Ireland 9

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BIOGRAPHICAL INFORMATION

AGE: 40

DATE OF BIRTH (DD/MM/YYYY): 1967

PLACE OF BIRTH: County Cork, Ireland

GENDER: male

ETHNICITY: Irish/Caucasian

OCCUPATION: gardener

EDUCATION: N/A

AREA(S) OF RESIDENCE OUTSIDE REPRESENTATIVE REGION FOR LONGER THAN SIX MONTHS:

Subject came to live in Melbourne, Australia, four years ago and returns to Ireland regularly every year.

OTHER INFLUENCES ON SPEECH:

Subject returns to Ireland every year, so his accent is still quite strong.

The text used in our recordings of scripted speech can be found by clicking here.

RECORDED BY: Geraldine Cook

DATE OF RECORDING (DD/MM/YYYY): 11/05/2007

PHONETIC TRANSCRIPTION OF SCRIPTED SPEECH: N/A

TRANSCRIBED BY: N/A

DATE OF TRANSCRIPTION (DD/MM/YYYY): N/A

ORTHOGRAPHIC TRANSCRIPTION OF UNSCRIPTED SPEECH:

People are often asked what, I guess what, what their earliest memory is, and, um, my earliest memory … I must have been maybe 3 or 4 at the time, and, uh, it’s a memory of my grandfather who was, who must have been about 93 at the time ‘cause he … when he was … he died at the age of 96. And I remember when in the area outside his house, at the age of 93 cutting timber with a bow saw, and, uh, I was with my father at the time, and he reached into his pocket, my grandfather, and gave him, gave me 50 pence. And I remember looking at it in my hand, and for some reason I was, I must have been grumpy on the day, but I threw the 50 pence on the ground which caused great consternation ‘cause 50 pence at that time was, was — this was early ‘70s — was a lot of money, and so, um, it’s just, it’s odd how things just stick in your mind; but that’s my … one of my first memories.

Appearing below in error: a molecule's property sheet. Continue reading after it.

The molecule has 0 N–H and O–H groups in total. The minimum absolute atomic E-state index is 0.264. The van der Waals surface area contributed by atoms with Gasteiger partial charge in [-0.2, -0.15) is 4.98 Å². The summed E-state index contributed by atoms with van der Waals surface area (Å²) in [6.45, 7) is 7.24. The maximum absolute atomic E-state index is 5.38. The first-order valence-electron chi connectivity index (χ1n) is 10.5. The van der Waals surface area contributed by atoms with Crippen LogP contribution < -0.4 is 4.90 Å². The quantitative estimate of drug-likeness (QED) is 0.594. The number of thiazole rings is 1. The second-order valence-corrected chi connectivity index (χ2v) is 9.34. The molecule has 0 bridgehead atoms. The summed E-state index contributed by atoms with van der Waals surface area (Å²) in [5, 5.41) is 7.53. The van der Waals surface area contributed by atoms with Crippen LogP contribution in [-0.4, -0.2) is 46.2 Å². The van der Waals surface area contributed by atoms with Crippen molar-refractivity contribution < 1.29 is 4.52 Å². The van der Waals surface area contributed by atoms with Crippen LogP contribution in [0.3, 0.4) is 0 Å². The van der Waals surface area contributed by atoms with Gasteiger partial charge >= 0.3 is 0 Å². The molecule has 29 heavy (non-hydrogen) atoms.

TRANSCRIBED BY: Rose Mignano

DATE OF TRANSCRIPTION (DD/MM/YYYY): 06/06/2008

PHONETIC TRANSCRIPTION OF UNSCRIPTED SPEECH: N/A

TRANSCRIBED BY: N/A

DATE OF TRANSCRIPTION (DD/MM/YYYY): N/A

SCHOLARLY COMMENTARY: N/A

COMMENTARY BY: N/A

DATE OF COMMENTARY (DD/MM/YYYY): N/A

The archive provides:

  • Recordings of accent/dialect speakers from the region you select.
  • Text of the speakers’ biographical details.
  • Scholarly commentary and analysis in some cases.
  • In most cases, an orthographic transcription of the speakers’ unscripted speech.  In a small number of cases, you will also find a narrow phonetic transcription of the sample (see Phonetic Transcriptions for a complete list).  The recordings average four minutes in length and feature both the reading of one of two standard passages, and some unscripted speech. The two passages are Comma Gets a Cure (currently our standard passage) and The Rainbow Passage (used in our earliest recordings).

 

For instructional materials or coaching in the accents and dialects represented here, please go to Other Dialect Services.